If you would like to avoid any accidental mixture with external configuration files (mame.ini, <machinename>.ini, ...), you should set the value of readconfig to false (0). If this has been set, QMC2 will fully control the emulator configuration.

Using external configuration files

That said, it is still possible to use external configurations (and thus support unknown options out of the box). In fact, if you would like to use only external configuration files and not let QMC2 configure the emulators at all, just leave all emulator settings at their default values within QMC2 (both the global and the machine-specific ones -- see below). There's one exception, though: depending on your specific installation, you will most likely have to setup the (global) inipath parameter within QMC2 to make sure your ini's are found. Anyway, you will have to take care of these configuration files yourself, of course.

The value of readconfig should be set to true (1) in this case, which is the default.

You can also mix both approaches, but note that the command line options (= settings made with QMC2) have higher precedence!

Importing and exporting emulator settings

Another option is to make use of QMC2's ability to import and export emulator configuration files. Exported configurations will contain all available (known) options, regardless if they are at their default values or not. Settings imported from configuration files will overwrite those currently set in QMC2 selectively (that is, only options that are included in the imported file will be changed).

Warnings:

  • The export function will blindly overwrite any existing configuration files (create backups!).
  • The import function assumes a clean configuration syntax and may not be fail safe on malformed ini's (it's a fairly simple parser).

However, using this feature you are able to keep both worlds in sync and launch the emulators in the exact same way regardless if started via QMC2 or at the command line. It also provides an easy way to exchange machine settings between users and systems.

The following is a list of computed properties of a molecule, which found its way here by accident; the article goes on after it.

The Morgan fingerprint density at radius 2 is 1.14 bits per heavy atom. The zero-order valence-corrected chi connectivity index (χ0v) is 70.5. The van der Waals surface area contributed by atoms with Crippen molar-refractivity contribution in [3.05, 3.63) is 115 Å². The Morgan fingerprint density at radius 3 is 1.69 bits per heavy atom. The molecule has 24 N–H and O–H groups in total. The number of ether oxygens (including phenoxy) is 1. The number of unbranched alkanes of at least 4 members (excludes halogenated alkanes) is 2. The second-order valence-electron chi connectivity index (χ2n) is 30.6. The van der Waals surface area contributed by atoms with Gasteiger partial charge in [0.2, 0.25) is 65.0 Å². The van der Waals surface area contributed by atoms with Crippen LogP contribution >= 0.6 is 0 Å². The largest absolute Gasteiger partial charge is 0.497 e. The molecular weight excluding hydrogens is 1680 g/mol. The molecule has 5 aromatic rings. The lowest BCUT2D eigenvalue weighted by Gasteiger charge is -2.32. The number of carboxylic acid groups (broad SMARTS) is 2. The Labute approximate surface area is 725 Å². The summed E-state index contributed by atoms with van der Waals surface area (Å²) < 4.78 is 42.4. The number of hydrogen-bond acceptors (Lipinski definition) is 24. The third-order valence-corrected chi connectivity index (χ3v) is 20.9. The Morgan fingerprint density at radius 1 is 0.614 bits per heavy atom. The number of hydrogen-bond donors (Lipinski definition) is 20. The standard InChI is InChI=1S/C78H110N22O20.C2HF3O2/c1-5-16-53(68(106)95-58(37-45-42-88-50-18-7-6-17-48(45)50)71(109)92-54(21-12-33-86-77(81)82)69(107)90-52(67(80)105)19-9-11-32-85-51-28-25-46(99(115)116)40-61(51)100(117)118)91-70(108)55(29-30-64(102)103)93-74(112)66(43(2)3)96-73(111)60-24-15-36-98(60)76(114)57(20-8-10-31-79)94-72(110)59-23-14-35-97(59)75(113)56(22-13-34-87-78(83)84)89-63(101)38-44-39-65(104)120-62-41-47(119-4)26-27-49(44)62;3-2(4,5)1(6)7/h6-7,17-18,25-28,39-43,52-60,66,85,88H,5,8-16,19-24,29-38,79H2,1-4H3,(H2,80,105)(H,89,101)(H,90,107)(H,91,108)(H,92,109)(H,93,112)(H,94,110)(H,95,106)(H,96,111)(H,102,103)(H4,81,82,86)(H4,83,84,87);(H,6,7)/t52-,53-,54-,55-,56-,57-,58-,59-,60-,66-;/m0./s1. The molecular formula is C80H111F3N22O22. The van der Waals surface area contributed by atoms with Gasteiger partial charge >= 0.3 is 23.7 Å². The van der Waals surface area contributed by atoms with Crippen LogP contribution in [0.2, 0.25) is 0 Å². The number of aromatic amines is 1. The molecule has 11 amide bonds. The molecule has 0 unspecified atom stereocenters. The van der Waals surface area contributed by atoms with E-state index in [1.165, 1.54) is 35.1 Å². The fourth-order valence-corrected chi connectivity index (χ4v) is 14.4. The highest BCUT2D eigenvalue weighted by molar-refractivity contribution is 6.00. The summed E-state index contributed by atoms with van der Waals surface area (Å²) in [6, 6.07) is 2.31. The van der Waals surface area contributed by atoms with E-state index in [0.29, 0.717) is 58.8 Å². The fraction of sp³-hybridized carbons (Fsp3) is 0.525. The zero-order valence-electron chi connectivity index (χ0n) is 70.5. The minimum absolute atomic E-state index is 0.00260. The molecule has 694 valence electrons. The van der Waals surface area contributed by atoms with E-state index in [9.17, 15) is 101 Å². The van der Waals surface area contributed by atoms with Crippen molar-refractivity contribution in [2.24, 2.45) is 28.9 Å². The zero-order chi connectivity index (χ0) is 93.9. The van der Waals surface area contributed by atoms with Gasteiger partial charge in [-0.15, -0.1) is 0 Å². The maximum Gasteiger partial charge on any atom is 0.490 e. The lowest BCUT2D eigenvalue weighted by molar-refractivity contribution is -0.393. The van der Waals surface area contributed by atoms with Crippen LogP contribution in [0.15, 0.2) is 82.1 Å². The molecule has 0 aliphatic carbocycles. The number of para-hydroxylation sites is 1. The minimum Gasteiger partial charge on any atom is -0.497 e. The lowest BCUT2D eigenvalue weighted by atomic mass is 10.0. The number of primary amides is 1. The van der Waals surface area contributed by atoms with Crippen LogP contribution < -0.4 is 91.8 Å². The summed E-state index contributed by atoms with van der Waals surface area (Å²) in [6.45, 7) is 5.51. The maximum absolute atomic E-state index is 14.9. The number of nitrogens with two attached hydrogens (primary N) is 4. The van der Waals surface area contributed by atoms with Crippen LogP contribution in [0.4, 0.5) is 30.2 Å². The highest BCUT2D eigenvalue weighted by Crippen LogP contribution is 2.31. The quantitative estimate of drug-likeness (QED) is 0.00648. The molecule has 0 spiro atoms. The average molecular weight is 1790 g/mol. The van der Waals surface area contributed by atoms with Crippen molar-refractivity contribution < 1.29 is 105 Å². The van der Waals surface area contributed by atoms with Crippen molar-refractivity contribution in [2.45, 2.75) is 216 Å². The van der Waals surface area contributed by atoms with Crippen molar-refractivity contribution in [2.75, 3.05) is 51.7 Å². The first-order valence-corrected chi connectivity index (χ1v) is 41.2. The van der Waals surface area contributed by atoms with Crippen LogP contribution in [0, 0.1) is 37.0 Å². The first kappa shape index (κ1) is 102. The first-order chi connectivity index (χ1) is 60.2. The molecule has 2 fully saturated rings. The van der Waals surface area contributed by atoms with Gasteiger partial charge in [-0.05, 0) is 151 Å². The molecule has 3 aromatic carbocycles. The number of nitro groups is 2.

Global vs machine-specific settings

The global emulator options are used for all machines, which is obvious :). If a value is changed from its default (defined in the template) QMC2 will pass it to the emulator.

The same basically holds for any machine-specific options. The only difference is that if a setting has been made in the global configuration, this will be used as the new default.

For example, if you set flicker to 1.0 (default: 0.0) in the global settings, and to 2.0 in the machine-specific settings, -flicker 2.0 will be passed to the emulator. Any machine for which the flicker value hasn't been explicitly set will be called with -flicker 1.0.

How is the configuration stored?

All emulator settings are stored in QMC2's configuration file (qmc2.ini) - see the section for your emulator (for example the [MAME] section). Only options which were changed from their defaults get stored. QMC2 uses long option names which are compatible between command line and configuration files (i. e. scalemode and not sm).

You can pre-configure system-wide overwrites for any template-based defaults by storing them in /etc/qmc2/qmc2.ini on Linux/UNIX, or /Library/Application Support/qmc2/qmc2.ini on Mac OS X. System-wide pre-configuration is not supported (and not required) on Windows.

See also this FAQ.

QMC2 doesn't determine the ROM state. What's wrong?

Possible scenarios for this include:

Symptom 1: all machines are in an unknown state (state color: blue)

Probable reason 1a:

  • You didn't trigger a ROM check.

Solution 1a:

  • See Tools -> Check ROMs in the menu to trigger a ROM check.

Probable reason 1b:

  • The ROM state cache file cannot be read or written.

Solution 1b:

  • See Tools -> Options... -> Emulator -> Files / Directories -> ROM state cache and check your access permissions to that file.

Symptom 2: no machines were found (state color: gray)

Probable reason 2:

  • The ROM path isn't set up correctly.

Solution 2:

  • Check the rompath setting in your global emulator options (see Tools -> Options... -> Emulator -> Global configuration)! Open the Search paths sub-tree and change the rompath setting according to your local setup. Apply your changes and retry the ROM check!

Please also check the front-end log for FATAL or WARNING messages!

QMC2 Arcade repeatedly crashes when I click-select certain machines